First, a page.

When the Dalai Lama reached the age of twenty-four, he began to have recurring and disturbing dreams which he noted down on paper. The Dalai Lama consulted Terton Sogyel, Lerab Lingpa (gter ston bsod rgyal las rab gling pa, 1856-1926), a Nyingma treasure revealer, about his recurring dreams. Terton Sogyel saw these dreams as an ominous sign that the Dalai Lama’s life was in danger. This view was further confirmed by the Nechung Oracle’s pronouncements. The Dalai Lama was advised to perform various rituals and good deeds to avert the danger to his life. In 1899, the Third Purchok advised that he should take the exam for the degree of Geshe Lharampa (dge bshes lha rams pa). This is the highest academic degree awarded within the Gelukpa monastic educational system. On the seventh day of the first Tibetan month in the earth-pig year, 1899, in front of a gathering of all the abbots and the monks of the great monasteries of Tibet, the Dalai Lama was examined by his teachers and debated with other Geshes. He became the first Dalai Lama to earn the Lharampa degree.

 

The Case of Enchanted Boots

In 1900, when the Thirteenth Dalai Lama reached the age of twenty-five — a perilous year according to Tibetan astrology, which holds that every thirteenth year is “obstructed” (skyeg) — the Nechung Oracle repeated his prophecy that the Dalai Lama’s life was in danger. That year the Dalai Lama fell ill frequently, had a low appetite, and grew physically weak. According to one account of the incident, the Dalai Lama noticed that his health deteriorated whenever he wore boots presented to him by Terton Sogyel. When his attendants examined the boots carefully they found a harmful mantra hidden in the sole. The government questioned Terton Sogyel, who declared his innocence and told them that when he wore the boot he also began to bleed from the nose. He told the officials the boots were a gift from another lama from Nyarong named Nyaktrul (nyag sprul) who was renowned for his magical powers. In another account, the boot had been giving to Terton Sogyel by the Ninth Demo, Ngawang Lobzang Trinle Rabgye (ngag dbang blo bzang ‘phrin las rab rgyas, 1855-1899), and were never worn by the Dalai Lama. In this version it was the Nechung Oracle was the one who called attention to the boots.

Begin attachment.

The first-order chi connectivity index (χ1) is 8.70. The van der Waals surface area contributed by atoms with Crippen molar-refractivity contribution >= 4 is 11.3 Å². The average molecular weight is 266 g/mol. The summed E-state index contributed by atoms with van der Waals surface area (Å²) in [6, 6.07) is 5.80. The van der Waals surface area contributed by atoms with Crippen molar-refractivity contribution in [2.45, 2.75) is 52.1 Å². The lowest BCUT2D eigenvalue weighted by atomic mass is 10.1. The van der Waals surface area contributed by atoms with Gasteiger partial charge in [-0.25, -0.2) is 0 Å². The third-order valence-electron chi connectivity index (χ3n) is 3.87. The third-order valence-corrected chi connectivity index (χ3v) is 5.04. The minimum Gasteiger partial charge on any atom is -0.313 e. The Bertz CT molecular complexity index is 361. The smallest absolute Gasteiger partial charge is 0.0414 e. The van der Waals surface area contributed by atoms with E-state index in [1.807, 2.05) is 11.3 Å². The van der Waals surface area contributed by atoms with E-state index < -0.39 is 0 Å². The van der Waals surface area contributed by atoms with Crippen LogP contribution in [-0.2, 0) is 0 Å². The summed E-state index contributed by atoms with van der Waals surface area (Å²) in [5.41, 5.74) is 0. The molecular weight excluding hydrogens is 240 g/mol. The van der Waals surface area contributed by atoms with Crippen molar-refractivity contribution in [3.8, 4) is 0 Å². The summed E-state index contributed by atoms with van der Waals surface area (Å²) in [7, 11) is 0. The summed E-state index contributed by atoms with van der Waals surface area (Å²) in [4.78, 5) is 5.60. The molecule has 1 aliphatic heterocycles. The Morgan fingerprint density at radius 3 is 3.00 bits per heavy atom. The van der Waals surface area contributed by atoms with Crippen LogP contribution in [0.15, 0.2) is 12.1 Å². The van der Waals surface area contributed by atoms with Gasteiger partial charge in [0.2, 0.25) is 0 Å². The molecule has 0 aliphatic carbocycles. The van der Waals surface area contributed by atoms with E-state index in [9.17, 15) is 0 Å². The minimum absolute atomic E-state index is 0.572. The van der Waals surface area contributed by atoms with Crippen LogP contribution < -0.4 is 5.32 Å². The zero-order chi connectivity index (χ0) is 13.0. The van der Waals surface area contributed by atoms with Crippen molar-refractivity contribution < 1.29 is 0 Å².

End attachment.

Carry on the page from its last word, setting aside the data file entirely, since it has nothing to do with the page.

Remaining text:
A picture of the incumbent Nechung Oracle taking trance.

The incumbent Nechung Oracle taking trance. Click on image to enlarge.

In either case, when Nyaktrul was interrogated he confessed that he had been recruited by the former regent, the Ninth Demo, and his brother and manager, Norbu Tsering (nor bu tshe ring, d.u.). Using a form of Yamantaka called Shinje Tsedak (gshin rje tshe bdag), he had prepared an image of a man with outstretched arms and legs with mantra surrounding it, and with the name Tubten Gyatso and the word chiwa (byi ba), the birth year of the Dalai Lama, inside the figure. This he put inside the boots, and had also buried magical mantras in the four corners of the Potala Palace and in Samye Monastery (bsam yas). The intention was to murder the Dalai Lama.